Australian football is at a crossroads.
The sacking of Holger Osieck following the Socceroos’ 6-0 loss in the friendly against France was as welcome as it was predictable.
Osieck coached 44 national games with 23 wins, 10 draws and 11 losses: that’s only a 52 per cent winning percentage. That’s below the average the Socceroos have been performing at since the 1960s, which SBS’s Les Murray says has been at 59 to 60 per cent.
Those who follow football closely will know Football Federation Australia’s (FFA) decision to terminate Osieck’s contract did not come as a surprise.
A quick analysis of the Socceroos’ World Cup qualifying games proves the current style of play won’t stack up against the more experienced and skillful international teams which Australia will face in Brazil.
Osieck’s mandate was not only to qualify the Socceroos for the World Cup, but also to rejuvenate the squad – a task he simply failed.
At present, the Socceroos aren’t playing at a standard which will get them past group stage and into the round of 16.
And the FFA is well aware of this. The wording of the statement released which outlined Osieck’s sacking is no small acknowledgment of it.
“The FFA Chairman Frank Lowy AC said the long-term interests of Australian football were paramount in making the change,” it reads.
The decision however was to the dismay of Socceroos midfielder Tim Cahill.
Want 2 say Thankyou to Holger for getting us to our 3rd WORLD CUP. Is this a first get us to WC and get the sack. Sad day for Football in oz
— Tim Cahill (@Tim_Cahill) October 11, 2013
Except, of course, Osieck’s sole duty wasn’t just qualification. Any argument to the contrary is simplistic and belittling of the FFA.
Every national coach is tasked with a mandate to develop younger players and a style of play which, in the long-term in this context, will make an already-talented Socceroos side into one which ought to be expected and able to get past the World Cup’s group stage.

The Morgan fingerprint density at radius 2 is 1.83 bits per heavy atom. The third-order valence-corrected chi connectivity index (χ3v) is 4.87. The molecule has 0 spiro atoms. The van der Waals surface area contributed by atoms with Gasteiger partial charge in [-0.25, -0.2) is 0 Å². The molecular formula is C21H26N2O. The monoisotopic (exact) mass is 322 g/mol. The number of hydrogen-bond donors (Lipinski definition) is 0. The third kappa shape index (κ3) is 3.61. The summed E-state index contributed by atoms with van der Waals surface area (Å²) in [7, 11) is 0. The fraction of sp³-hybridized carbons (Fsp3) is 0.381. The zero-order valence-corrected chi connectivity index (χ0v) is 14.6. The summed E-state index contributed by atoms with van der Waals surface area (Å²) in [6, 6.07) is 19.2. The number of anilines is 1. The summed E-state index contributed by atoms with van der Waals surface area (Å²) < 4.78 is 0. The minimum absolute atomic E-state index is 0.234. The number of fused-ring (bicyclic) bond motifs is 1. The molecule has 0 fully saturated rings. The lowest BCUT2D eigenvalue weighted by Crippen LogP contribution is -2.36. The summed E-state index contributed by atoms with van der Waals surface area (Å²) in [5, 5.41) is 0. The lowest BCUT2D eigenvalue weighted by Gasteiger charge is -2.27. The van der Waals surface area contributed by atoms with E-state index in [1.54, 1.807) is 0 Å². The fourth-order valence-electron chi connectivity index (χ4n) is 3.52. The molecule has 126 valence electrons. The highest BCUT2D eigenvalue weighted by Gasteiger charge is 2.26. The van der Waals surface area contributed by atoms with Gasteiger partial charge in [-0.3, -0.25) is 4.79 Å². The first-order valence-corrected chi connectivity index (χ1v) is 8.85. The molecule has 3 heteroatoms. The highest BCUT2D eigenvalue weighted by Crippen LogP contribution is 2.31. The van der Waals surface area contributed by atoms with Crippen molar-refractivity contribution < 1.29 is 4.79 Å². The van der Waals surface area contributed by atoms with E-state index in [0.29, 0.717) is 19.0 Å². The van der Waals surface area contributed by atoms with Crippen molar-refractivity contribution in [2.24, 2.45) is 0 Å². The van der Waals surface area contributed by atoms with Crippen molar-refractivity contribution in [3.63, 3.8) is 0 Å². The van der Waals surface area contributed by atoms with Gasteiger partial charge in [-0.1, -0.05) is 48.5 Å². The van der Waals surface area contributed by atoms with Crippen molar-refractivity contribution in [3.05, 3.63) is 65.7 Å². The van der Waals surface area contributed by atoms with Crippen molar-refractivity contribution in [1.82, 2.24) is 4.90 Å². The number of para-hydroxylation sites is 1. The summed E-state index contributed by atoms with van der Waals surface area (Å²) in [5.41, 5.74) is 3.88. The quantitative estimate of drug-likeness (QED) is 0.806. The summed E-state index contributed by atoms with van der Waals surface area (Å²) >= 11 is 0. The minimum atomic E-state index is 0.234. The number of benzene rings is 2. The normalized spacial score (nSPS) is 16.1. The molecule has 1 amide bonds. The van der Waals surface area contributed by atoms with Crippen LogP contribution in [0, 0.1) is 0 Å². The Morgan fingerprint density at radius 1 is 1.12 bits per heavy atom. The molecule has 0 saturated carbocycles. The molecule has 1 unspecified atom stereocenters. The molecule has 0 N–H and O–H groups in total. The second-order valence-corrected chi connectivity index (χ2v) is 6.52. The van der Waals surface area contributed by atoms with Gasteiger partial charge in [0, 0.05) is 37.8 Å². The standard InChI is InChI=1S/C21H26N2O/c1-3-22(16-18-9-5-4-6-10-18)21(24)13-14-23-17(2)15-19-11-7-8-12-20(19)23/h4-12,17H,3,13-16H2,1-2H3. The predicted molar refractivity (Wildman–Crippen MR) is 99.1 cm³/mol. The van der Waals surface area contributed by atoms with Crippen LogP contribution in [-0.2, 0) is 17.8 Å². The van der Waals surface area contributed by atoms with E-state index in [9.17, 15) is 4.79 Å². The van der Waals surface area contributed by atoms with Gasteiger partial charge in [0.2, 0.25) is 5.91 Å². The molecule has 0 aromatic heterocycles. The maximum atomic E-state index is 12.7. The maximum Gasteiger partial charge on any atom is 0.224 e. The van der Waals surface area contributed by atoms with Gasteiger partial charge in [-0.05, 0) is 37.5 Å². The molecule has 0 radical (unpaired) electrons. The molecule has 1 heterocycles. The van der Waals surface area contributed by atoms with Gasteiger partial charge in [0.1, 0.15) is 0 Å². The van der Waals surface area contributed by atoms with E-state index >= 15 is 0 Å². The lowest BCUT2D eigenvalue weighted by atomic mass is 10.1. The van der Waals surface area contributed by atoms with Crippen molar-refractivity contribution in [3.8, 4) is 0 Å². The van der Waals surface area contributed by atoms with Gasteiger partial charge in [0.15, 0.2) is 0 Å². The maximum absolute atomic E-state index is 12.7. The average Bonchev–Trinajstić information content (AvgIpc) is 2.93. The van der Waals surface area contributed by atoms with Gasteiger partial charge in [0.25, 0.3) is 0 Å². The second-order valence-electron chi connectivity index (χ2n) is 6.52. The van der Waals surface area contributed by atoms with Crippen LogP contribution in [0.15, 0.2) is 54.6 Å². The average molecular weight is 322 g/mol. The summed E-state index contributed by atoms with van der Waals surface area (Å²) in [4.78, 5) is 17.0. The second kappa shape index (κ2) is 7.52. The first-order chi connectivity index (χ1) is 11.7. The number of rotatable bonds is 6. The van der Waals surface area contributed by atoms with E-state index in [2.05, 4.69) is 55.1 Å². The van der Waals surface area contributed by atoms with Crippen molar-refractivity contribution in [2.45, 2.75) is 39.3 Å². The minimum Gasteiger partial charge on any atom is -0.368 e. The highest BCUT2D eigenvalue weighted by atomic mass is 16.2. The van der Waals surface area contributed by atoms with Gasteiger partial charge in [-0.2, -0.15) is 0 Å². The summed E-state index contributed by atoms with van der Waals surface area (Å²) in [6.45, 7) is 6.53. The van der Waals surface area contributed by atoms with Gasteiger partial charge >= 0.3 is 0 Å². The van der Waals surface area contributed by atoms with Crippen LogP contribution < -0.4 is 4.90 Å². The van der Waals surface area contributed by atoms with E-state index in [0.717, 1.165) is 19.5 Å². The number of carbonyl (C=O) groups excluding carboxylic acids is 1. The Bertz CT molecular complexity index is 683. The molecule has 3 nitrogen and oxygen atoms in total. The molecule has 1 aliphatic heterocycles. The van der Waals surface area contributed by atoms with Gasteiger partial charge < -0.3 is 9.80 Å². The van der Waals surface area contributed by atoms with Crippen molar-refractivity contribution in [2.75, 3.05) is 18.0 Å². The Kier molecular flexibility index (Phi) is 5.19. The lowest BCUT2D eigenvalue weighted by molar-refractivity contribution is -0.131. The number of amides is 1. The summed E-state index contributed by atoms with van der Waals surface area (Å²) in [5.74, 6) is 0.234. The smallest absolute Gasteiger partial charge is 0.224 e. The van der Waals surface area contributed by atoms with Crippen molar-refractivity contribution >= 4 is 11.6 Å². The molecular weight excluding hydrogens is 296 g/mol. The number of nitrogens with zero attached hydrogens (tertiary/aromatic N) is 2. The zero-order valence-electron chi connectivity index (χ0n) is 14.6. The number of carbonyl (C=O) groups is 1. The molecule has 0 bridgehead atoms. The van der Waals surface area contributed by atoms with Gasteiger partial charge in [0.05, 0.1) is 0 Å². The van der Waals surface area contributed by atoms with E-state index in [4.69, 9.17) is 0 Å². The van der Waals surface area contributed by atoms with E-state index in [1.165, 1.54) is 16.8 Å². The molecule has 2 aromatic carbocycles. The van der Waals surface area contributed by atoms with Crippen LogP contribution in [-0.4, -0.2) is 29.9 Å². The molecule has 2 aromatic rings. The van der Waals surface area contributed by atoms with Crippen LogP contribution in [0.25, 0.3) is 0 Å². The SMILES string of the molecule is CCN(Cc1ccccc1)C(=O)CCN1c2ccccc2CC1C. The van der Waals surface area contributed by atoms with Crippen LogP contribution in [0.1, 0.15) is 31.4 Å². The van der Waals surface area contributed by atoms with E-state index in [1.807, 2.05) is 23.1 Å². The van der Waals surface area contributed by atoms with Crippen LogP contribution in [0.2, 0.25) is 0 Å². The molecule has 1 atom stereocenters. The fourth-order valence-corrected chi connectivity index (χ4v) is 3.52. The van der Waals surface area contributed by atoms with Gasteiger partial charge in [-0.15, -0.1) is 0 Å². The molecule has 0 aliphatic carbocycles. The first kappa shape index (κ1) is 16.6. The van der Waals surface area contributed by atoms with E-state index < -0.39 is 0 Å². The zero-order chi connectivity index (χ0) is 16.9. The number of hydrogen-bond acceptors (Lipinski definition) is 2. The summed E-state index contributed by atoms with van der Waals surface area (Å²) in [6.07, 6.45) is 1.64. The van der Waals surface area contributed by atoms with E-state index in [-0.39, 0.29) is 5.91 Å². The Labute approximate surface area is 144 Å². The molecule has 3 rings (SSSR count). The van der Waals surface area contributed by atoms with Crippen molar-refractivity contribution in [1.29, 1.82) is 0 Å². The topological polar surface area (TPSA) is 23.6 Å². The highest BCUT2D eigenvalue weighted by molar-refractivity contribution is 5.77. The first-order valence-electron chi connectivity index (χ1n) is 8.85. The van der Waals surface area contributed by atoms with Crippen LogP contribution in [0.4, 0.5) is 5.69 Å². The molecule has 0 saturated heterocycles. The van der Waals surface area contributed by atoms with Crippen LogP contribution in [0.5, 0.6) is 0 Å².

Under Osieck, this quickly became a distant reality.
And such is the game: you fail to deliver results, you get the sack.
So where to now for the Socceroos?
Chief executive David Gallop has hinted the FFA has approached former national coach Guus Hiddink – who is arguably one of the best in the world – to take the helm.
Hiddink would be a logical appointment, given his popularity among the Australian football community and the success he obtained in the 2006 campaign.
But the FFA has made it clear through Osieck’s sacking that its focus is now on the long-term. The question is whether the 66-year-old veteran former Chelsea coach aligns with such a focus.
It seems then there are two options for the FFA.
Appoint Hiddink – or another high-profile international coach – in the hope of saving face and avoiding a potentially disastrous campaign in Brazil, and then shift the focus to success at the 2015 Asian Cup in Australia.
It’s easy to see why this may be the preferred outcome of the current predicament the FFA finds itself in.
The other option is to look long and look local, which makes sense on so many levels.
The names which have been floated for some time as potential coaches have been Melbourne Victory’s Ange Postecoglou, Western Sydney’s Tony Popovic and Central Coast’s Graham Arnold.
And surely among that list, the best bet would be Postecoglou.
When asked on the ABC’s Offsiders program whether he’d take the job, Postecoglou said: “I think anyone who coaches and is Australian, by nature, would be interested in [the role].”
— Melbourne Victory (@gomvfc) August 27, 2013
Postecoglou is a strategy man through-and-through. He rebuilt Brisbane Roar which made them the envy of the A-League, with back-to-back championships. He is tasked with doing the same at Victory.
He knows the glory days of the Socceroos’ Tim Cahill, Lucas Neill, Luke Wilkshire, Sasa Ognenovski, Mark Bresciano and even Josh Kennedy are at a near-end.
He is a massive supporter of training and giving opportunity to the young, and has proven how he can turn an aging team into one full of energy, distinction and flair. Is this not exactly what the Socceroos needs right now?
Given the serious time restrictions, the 48-year-old may not lead the Aussies to much success in Brazil, and critics will be quick to attack him and the FFA during the campaign if he is appointed.
But this ought to be a secondary consideration.
In 2010, just a few months after being appointed Brisbane coach, Postecoglou had this to say to his critics: “Judge me in 12 months.”
This is the mentality the FFA now needs to be adopt.
Appoint Postecoglu, and in 12 months’ time we’ll be looking back and perhaps saying while Brazil was disappointing, we can see the strategy and the thinking to make the national team successful in the long-term.
Appoint someone like Hiddink which gives him a free ticket to Brazil, and there’s a real danger we’ll be where we are today in 12 months’ time.
The sport has long suffered as the ugly sibling among the other football codes because of a lack of vision and adequate foresight.
It’s time that’s now rectified.